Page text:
Diggers Factory has been working with Color Sound Studio for several years in order to provide a reliable vinyl mastering solution to artists. How does it work, and how do you go about it? We asked David from Color Sound to give us a list of 10 points to keep in mind for optimal results. Here they are!
Avoid providing titles mastered for digital with too high a level.
Always provide the format in which you worked the mix. The mastering engineer will take care of a possible conversion!
Take great care with the sibilances of the voices (“s” sounds). Vinyl recorders are sensitive on this subject! If you have a bright enough vocal color on your mix, feel free to send the engineer the separate vocal and instrumental. This will allow a possible treatment on the sibilants and the optimization of the vinyl engraving as well as the definition of the frequencies concerned (between 7khz and 14khz).
Low frequencies on vinyl can be a problem within the phase! For example a too wide bass around 80 Hz. It is better to remove the bass in the phase below 120 Hz (depending on each track of course). This is of paramount importance on the timing of the vinyl because the more phase "errors" and other problems there are in the high frequencies, the less level the engraving will have and the faster the material will scroll! Thus, putting 14 minutes with too high a noise level will be a problem: you have to take measures, which sometimes are done without you being aware at the time of cutting... When the test pressing arrives there may be surprises, and not good ones! Thus, a small "low cut" at 30 Hz raw slope will not hurt.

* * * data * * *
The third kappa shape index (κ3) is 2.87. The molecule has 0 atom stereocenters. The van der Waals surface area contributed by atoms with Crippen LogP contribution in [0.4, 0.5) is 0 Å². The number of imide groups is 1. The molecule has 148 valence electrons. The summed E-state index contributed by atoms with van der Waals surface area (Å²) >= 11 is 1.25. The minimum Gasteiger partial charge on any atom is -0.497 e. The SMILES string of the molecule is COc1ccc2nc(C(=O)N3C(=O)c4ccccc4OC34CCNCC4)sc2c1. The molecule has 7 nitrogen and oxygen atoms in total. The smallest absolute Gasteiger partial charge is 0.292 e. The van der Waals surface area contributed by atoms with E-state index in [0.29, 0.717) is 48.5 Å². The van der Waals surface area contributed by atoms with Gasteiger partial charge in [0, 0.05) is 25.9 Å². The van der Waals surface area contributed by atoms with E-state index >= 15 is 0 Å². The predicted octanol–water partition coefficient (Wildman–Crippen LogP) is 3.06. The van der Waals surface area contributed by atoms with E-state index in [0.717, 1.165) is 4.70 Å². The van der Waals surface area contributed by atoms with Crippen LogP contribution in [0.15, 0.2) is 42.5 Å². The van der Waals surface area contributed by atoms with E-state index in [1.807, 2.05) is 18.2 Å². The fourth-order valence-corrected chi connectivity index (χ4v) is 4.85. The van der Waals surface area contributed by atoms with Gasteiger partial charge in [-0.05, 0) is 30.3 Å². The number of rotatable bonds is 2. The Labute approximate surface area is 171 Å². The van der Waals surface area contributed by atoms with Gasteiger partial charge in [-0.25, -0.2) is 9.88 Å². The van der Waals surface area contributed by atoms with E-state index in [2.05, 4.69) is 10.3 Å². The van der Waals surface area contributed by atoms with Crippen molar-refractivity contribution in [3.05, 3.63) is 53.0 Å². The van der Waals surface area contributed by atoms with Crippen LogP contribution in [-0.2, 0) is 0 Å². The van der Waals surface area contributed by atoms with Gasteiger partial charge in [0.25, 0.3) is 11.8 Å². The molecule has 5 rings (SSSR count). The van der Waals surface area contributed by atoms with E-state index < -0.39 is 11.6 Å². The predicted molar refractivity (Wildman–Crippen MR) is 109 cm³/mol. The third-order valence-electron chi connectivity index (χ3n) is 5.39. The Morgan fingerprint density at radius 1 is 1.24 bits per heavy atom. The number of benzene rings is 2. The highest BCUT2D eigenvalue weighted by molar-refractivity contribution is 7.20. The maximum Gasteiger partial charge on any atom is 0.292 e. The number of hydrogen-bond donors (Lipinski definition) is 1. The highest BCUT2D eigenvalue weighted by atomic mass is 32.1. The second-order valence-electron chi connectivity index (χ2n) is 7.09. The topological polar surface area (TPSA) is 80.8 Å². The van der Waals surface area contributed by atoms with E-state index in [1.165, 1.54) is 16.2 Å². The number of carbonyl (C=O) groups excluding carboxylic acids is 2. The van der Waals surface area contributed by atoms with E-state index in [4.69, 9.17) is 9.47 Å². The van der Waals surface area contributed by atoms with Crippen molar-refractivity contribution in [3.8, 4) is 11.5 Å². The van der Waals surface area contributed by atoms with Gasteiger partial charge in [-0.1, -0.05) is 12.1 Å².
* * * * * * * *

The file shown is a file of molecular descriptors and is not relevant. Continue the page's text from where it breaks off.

For the high frequencies, same thing as the low ones but the phase is less problematic. A "high cut" between 15 and 16 kHz with a gentle slope can be a safety measure for the recorder. For example excessive heating of the "chisel" or distortions on your vinyl.
Leave dynamics to your track and to the engineer who will be able to add, using analog machines, the "pro" touch and sublimate the titles with a beautiful coherence on an album for example.
Let's not forget that contrary to popular belief and digital, the material of vinyl is more of a handicap than an advantage. Indeed, because of all these small constraints, we finally have less definition! So why does it often sound warmer, rounder?… Cult albums are always remembered with a perfect sound on vinyl. But if you analyze the level on the vinyl, there is always the same recipe: do not put the levels on the cleats! Our privileged partner had the chance to learn all this with Mr. André Perriat, alias “Dédé”. And he's the one who says it best:
“He made me listen, compare and analyze early in the morning, at around 6 o'clock! In 2006, we even retraced the history of the Thriller album with the different versions. You take a good slap with the increasingly bad remasterings as you advance in time. Your vinyls have dynamics and this allows you to put a good volume on the amp, which therefore does not restore a sluggish mastering and is not adapted to this type of listening that is vinyl.”
Beware of preconceptions with 180 gram vinyl records and their "superior quality". Depending on the turntable, the tonearm setting and other details, the 180g is much stiffer when playing and can be a big disadvantage on some systems, and the difference in audio quality between 140g and 180g has yet to be demonstrated… So long live the 140 grams and raw material savings!
Finally: duration. Not easy not to drown you in technical points, but you have to optimize your durations per face. To put it simply: an album of 20 minutes per side will have a correct level for living room listening in LP mode.
A 4-track EP, a fairly common format in the industry, should not exceed 14 minutes per side in 33 rpm to keep an average level, even if ultimately everything also depends on the style of the mix which will vary the engraving.
Many thanks to David for these super complete answers! Do not hesitate to contact us to launch a project and benefit from the expertise of all our partners throughout the production chain of your vinyl.